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Why Do Black Women Experience Higher Rates of Preterm Birth?

Abstract

Purpose of the Review

The goal of this review is to describe how a woman’s exposures and experiences lead to Black-white disparities in preterm.

Recent Findings

Studies in the last 10 years have increased knowledge in areas that may explain disparities, in particular social factors such as racism and stress, as well as how social factors at the neighborhood level may intersect with those at the individual level. The biologic pathways linking the social environment to disparities in preterm birth is also becoming better understood. Study designs and measures may need to adapt to effectively study disparities.

Summary

While there is much greater appreciation for the potential importance of the social environment across the life course, more research is needed on methods to best study these factors, particularly in measurement, as well as pathways linking these factors to preterm birth in Black women.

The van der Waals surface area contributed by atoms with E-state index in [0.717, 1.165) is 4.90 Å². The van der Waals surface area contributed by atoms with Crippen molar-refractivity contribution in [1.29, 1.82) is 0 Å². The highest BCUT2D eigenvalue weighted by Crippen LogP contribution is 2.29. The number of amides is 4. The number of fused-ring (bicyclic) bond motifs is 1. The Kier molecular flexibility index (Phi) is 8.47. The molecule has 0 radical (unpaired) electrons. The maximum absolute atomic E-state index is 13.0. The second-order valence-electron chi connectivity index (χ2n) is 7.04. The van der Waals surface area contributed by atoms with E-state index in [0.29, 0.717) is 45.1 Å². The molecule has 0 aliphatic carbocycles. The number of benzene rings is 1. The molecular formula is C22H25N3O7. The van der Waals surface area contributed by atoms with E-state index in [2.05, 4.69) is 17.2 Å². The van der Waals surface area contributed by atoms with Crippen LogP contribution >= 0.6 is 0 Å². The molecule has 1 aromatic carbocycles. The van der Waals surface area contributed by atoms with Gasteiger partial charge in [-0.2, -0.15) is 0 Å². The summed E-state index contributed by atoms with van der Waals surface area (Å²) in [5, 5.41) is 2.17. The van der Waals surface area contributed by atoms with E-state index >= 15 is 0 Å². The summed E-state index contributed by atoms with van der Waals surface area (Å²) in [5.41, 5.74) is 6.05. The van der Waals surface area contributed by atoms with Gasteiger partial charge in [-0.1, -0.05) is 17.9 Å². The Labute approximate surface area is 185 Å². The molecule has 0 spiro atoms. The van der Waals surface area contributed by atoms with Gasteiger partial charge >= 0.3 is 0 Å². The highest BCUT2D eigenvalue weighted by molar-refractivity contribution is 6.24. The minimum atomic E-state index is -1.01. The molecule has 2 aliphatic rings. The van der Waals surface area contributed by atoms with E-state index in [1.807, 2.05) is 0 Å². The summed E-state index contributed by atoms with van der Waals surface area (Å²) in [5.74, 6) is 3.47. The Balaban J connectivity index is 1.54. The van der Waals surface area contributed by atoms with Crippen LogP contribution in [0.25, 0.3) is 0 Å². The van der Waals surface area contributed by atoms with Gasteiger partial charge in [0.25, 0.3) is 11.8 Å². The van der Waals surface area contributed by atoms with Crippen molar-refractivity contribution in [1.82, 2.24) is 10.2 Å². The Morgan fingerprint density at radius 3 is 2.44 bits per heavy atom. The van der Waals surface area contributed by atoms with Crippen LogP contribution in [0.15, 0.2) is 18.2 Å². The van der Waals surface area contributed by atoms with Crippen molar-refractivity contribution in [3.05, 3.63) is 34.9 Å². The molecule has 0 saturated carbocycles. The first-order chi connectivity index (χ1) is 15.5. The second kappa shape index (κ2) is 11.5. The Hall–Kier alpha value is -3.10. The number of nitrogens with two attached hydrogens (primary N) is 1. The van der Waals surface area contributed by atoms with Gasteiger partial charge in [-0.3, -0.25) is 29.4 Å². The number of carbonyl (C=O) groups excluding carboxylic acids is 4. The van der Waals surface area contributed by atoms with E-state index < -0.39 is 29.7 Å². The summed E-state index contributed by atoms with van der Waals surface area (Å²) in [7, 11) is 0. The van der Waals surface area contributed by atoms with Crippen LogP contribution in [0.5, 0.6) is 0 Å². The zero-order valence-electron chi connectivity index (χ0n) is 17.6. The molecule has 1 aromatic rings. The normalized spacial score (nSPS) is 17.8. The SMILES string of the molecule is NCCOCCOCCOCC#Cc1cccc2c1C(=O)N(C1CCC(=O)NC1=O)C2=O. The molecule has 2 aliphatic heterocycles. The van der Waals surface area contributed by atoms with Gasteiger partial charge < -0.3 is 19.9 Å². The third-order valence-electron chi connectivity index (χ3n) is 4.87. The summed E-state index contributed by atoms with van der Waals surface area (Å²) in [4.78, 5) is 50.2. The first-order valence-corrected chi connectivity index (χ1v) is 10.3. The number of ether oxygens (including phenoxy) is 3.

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References

Papers of particular interest, published recently, have been highlighted as: • Of importance •• Of major importance

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Correspondence to Dawn P. Misra.

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Dawn P. Misra, Jaime Slaughter-Acey, Carmen Giurgescu, and Shawnita Sealy-Jefferson each declare no potential conflicts of interest.

Alexandra Nowak reports other from Wayne State University, outside the submitted work.

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Misra, D.P., Slaughter-Acey, J., Giurgescu, C. et al. Why Do Black Women Experience Higher Rates of Preterm Birth?. Curr Epidemiol Rep 4, 83–97 (2017). https://doi.org/10.1007/s40471-017-0102-3

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Keywords

  • Race
  • Disparities
  • Pregnancy
  • Preterm
  • Racism
  • Life course
  • Black
  • African-American